Use this URL to cite or link to this record in EThOS: http://ethos.bl.uk/OrderDetails.do?uin=uk.bl.ethos.618481
Title: Legal professional privilege and its relevance to corporations
Author: Higgins, Andrew Allan
Awarding Body: University of Oxford
Current Institution: University of Oxford
Date of Award: 2014
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Abstract:
This thesis examines the rationale for legal professional privilege (LPP) in relation to corporations, and seeks to identify the optimal scope of a corporate privilege at the beginning of the 21st century. It argues that there is a growing gap between the jurisprudence on LPP and the modern realities of corporate life. Too often courts explain the rationale for the privilege by reference to the needs and behaviour of individuals, and use questionable analogies to justify its extension to corporations. Accordingly, insufficient account is taken of the legal, economic and social realities in which corporations operate. This has resulted in a privilege rule that rests on questionable foundations and is uncertain in scope. Even when the privilege rules are clear, its scope is often out of alignment with its rationale. This is unacceptable because the cost of a corporate privilege is substantial. The thesis argues that while corporations are entitled to a right to prepare for litigation in private as part of the right to fair trial, the case for a corporate advice privilege unconnected with litigation is weak. Large private and public companies already have sufficient incentives to consult lawyers in order to obtain legal advice. Corporate governance rules effectively require directors to get advice on important legal matters affecting the company. Directors of small private corporations, and individual employees of companies, may still need some additional incentive to take advice or talk candidly to corporate counsel in the form of a privilege. The thesis looks at ways of structuring the privilege to protect these groups. Above all, the thesis argues that rules on corporate advice privilege should be formulated in such a way that it helps rather than hinders the goal of increasing corporate compliance.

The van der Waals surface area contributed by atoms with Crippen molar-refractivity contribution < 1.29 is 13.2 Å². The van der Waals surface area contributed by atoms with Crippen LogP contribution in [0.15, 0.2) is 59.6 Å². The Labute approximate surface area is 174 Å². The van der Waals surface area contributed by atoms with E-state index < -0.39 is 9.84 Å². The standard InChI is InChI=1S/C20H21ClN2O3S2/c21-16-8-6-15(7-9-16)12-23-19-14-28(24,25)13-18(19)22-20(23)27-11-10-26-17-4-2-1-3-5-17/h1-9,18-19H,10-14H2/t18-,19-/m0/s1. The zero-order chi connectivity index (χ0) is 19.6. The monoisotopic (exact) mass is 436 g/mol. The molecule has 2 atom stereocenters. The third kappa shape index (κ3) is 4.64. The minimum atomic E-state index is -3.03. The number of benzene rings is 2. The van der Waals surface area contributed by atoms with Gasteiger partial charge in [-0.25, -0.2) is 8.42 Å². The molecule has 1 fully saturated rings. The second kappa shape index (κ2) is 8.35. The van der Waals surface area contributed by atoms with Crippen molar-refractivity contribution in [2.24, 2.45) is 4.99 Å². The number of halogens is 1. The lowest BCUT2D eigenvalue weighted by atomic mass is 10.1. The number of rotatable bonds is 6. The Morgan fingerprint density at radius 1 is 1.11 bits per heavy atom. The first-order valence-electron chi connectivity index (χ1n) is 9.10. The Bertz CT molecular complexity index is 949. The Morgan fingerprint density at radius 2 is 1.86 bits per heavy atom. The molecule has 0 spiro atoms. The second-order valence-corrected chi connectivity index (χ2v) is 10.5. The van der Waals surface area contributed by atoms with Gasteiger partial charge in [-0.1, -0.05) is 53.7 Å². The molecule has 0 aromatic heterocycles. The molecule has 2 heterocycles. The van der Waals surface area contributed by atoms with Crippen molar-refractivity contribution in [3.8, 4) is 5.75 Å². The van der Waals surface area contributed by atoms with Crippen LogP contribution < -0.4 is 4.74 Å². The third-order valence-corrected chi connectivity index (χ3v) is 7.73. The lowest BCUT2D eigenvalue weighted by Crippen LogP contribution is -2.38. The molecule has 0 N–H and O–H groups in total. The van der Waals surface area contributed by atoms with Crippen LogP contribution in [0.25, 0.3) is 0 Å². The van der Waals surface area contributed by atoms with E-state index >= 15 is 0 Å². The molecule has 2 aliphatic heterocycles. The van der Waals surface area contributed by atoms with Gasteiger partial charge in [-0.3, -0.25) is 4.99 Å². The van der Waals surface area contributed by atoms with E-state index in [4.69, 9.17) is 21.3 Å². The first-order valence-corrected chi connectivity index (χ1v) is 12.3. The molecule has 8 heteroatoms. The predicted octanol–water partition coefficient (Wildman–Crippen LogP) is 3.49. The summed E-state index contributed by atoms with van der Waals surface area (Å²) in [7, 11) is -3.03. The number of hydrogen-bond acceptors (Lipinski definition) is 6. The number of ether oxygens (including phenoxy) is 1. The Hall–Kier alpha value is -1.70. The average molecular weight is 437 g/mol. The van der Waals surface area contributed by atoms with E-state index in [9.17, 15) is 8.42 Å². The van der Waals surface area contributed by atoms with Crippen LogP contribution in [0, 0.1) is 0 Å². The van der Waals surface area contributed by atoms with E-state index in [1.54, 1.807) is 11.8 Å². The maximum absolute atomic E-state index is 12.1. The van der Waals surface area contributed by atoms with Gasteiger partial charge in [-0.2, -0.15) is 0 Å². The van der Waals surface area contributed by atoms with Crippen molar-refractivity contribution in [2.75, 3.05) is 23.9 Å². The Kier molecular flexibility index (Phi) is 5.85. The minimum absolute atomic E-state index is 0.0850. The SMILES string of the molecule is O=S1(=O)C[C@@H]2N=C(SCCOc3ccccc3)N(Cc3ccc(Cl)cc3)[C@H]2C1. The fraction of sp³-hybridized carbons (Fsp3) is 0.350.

Supervisor: Zuckerman, A. A. S. Sponsor: Not available
Qualification Name: Thesis (Ph.D.) Qualification Level: Doctoral
EThOS ID: uk.bl.ethos.618481  DOI: Not available
Keywords: Law ; Legal Professional Privilege ; Corporations ; Human Rights
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